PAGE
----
There was always a likelihood that at least one of the three Aitken children would embrace a religion other than the Church of England because their Yugoslav-born mother, Lolicia Azucki, was a great spiritual experimenter. Victoria Aitken has described family holidays spent communing with gurus, staying with whirling dervishes in Turkey or sitting in sweat lodges in California.

Lolicia eventually opted for Buddhism. Jonathan became a born again Chrsitian (via the Alpha course). William, the youngest child, read theology at university. Now her sister has become a sikh, Victoria describes as being “stuck in the middle of an awful lots of religious zealotry”. Although she was the only member of the family who made it over for the wedding, she doesn’t sound as if she is delighted that her sister’s new path now dictates that meetings are no longer over coffee or a drink, but at yoga classes.

Ali was always the more religious of the two girls. Aged 13 she wanted to be a nun and became head sacrist at Canterbury cathedral. “Then she discovered boys and religion took a back seat - until now,” said Victoria, a rap artist. Rocked by the upheavals in her family, in her twenties she started looking for “something higher than herself”. The Kabbalah, Buddhism and Islam were all options before she went to a Kundalini (Sikh) yoga class which eventually led to the meditation course at the Golden Temple in Amritsar where she spotted Inderjot.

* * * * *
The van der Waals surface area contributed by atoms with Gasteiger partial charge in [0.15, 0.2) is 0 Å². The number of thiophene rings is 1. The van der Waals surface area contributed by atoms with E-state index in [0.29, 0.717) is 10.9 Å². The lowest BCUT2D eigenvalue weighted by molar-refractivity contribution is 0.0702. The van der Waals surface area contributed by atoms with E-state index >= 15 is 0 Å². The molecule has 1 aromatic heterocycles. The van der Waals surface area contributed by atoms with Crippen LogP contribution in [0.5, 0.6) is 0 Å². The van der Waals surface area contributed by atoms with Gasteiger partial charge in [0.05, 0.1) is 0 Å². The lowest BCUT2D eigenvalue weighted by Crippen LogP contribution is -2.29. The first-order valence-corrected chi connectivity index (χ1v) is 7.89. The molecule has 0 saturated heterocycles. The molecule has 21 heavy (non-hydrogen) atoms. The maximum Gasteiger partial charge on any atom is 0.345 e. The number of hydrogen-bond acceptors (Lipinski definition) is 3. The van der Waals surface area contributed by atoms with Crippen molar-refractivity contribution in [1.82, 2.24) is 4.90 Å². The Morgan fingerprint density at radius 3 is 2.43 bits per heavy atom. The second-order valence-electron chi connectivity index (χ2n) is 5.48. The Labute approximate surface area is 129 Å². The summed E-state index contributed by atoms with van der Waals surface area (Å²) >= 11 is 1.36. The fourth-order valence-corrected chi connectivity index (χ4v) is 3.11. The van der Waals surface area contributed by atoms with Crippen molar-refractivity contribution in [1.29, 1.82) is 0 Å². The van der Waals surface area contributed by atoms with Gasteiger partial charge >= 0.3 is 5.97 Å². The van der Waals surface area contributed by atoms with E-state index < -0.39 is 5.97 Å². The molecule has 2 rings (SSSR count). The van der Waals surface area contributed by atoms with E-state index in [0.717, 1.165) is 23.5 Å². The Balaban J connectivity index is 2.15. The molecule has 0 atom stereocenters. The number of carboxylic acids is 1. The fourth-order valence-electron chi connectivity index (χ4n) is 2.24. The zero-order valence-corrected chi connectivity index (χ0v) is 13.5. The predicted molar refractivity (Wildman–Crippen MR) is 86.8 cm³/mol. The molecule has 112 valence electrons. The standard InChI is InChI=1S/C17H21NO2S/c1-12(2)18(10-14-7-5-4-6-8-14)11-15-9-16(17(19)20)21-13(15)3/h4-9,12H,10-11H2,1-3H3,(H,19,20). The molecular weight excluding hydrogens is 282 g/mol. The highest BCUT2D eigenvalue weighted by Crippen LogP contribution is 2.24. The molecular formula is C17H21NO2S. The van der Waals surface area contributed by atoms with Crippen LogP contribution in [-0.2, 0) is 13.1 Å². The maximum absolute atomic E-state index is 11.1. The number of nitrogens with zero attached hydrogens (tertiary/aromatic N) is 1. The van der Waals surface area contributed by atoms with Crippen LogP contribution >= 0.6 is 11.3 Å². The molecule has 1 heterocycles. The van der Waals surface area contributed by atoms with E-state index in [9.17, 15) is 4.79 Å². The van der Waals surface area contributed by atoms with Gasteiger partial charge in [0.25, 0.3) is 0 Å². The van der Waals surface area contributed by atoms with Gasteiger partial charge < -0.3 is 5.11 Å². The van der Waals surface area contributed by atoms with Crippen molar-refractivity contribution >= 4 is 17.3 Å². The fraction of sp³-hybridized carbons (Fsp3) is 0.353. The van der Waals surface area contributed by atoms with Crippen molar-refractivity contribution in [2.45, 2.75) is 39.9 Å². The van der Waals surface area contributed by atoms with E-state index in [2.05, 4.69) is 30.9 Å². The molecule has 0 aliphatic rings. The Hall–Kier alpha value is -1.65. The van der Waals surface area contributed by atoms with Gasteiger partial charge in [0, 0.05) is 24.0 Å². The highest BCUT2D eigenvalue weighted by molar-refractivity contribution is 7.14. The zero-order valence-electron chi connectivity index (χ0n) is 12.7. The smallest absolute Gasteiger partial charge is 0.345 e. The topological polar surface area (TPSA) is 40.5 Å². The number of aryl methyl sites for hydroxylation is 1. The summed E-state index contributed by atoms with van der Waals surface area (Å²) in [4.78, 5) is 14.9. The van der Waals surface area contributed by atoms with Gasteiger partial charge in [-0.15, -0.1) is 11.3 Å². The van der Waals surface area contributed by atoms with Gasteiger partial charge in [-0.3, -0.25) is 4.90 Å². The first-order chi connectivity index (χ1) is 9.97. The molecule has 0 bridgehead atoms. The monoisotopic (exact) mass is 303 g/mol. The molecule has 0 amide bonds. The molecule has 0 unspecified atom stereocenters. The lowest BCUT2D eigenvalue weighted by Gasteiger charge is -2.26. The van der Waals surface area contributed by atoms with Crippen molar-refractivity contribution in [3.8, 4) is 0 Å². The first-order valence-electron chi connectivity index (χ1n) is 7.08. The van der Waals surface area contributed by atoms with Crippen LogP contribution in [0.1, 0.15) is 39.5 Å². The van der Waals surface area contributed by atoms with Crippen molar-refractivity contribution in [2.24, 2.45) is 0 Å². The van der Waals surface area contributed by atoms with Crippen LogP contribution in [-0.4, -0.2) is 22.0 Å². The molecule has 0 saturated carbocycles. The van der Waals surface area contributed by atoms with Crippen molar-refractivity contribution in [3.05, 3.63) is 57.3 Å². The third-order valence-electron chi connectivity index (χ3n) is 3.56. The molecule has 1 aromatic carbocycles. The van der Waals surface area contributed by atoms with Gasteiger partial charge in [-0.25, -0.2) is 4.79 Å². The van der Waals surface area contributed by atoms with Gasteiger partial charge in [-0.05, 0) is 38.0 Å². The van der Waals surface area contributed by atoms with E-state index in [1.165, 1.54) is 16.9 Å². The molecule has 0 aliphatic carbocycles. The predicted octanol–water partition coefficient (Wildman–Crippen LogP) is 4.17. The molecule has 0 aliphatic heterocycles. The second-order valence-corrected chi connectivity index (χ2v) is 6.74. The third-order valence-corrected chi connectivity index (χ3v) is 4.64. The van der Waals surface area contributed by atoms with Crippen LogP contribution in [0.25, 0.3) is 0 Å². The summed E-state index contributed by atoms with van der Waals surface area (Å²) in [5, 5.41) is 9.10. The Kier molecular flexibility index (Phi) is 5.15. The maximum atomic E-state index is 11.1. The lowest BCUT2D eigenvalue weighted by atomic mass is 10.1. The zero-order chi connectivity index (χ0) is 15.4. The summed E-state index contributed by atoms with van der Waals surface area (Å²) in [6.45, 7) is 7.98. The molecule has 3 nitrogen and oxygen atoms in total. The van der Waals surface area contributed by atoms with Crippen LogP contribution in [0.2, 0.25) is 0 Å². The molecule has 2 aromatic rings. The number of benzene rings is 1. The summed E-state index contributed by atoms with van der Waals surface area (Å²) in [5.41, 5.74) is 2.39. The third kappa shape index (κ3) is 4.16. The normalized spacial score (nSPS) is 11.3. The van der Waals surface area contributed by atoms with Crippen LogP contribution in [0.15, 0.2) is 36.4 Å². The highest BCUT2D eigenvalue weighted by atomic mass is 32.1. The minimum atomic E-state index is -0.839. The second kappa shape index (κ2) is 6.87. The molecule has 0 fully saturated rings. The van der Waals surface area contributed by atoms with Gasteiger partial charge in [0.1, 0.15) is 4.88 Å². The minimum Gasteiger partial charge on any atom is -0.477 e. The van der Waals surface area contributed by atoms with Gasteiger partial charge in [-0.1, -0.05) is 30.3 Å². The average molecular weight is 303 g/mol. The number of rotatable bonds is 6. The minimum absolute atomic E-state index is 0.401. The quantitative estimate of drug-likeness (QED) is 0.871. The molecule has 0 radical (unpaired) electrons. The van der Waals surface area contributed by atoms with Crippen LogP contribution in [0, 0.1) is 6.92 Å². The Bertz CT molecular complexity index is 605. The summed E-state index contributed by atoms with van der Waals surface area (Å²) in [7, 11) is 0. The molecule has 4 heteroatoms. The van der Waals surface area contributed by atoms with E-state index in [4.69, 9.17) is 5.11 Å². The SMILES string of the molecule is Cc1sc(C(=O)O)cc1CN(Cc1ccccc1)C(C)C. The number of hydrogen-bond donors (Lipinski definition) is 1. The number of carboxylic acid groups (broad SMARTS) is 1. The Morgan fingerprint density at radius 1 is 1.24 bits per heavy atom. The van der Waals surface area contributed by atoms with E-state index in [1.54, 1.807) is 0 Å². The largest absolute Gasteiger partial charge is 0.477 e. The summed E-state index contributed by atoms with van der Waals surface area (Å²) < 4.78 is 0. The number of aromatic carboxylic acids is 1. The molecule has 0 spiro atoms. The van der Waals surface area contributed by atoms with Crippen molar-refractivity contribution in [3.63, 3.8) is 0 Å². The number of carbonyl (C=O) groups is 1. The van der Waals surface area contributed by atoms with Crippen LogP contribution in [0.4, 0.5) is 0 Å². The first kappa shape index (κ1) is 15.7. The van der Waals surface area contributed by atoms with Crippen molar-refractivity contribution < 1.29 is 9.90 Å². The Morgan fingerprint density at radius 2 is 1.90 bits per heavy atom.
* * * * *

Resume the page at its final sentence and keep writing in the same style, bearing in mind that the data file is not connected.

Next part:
She was instantly smitten: “I knew I was blindly in love with this man, having never spoken a to him,” says Ali/Harvinder. “I knew straight away he was my husband, within one second it was completely clear.” But due to a ban on men and women mixing, she left a week later having never exchanged a word with him. She didn’t even know whether he spoke any English. Obsessed, she returned six weeks later to Amritsar and, illicitly, engaged her love- object in conversation. The bedazzlement turned out to be mutual and, after months of intercontinetal Skype calls, she returned to the Punjab, and they married.

Perhaps she got the idea of love-at-first-sight from her mother, Lolicia, who decided: “You’re the man I’m going to marry,” fifteen minutes after meeting Aitken. “Instant combustion is a family tradition,” he says now. That marriage last 19 years, until he went to prison; he is now married one of his earlier girlfriends. Elizabeth Harris.

“It’s a good thing to move on from being an It-girl. I’m pleased that she has a spiritual dimension. The little dagger she carried at the wedding symbolises all the bad things she is cutting out of her life. Of course I am very loyal to my own faith but there are many paths to God and she and her husband are on a different path to me.”

In that spirit of happy acceptance, he looks forward to celebrating the marriage when the newly-weds come over to Britian shortly. “I don’t know whether alcohol will be allowed. Inderjot and Ali don’t drink - for some reason to do with her yoga she hasn’t touched alcohol for years,” he says. “But some of us will be listing our glasses.”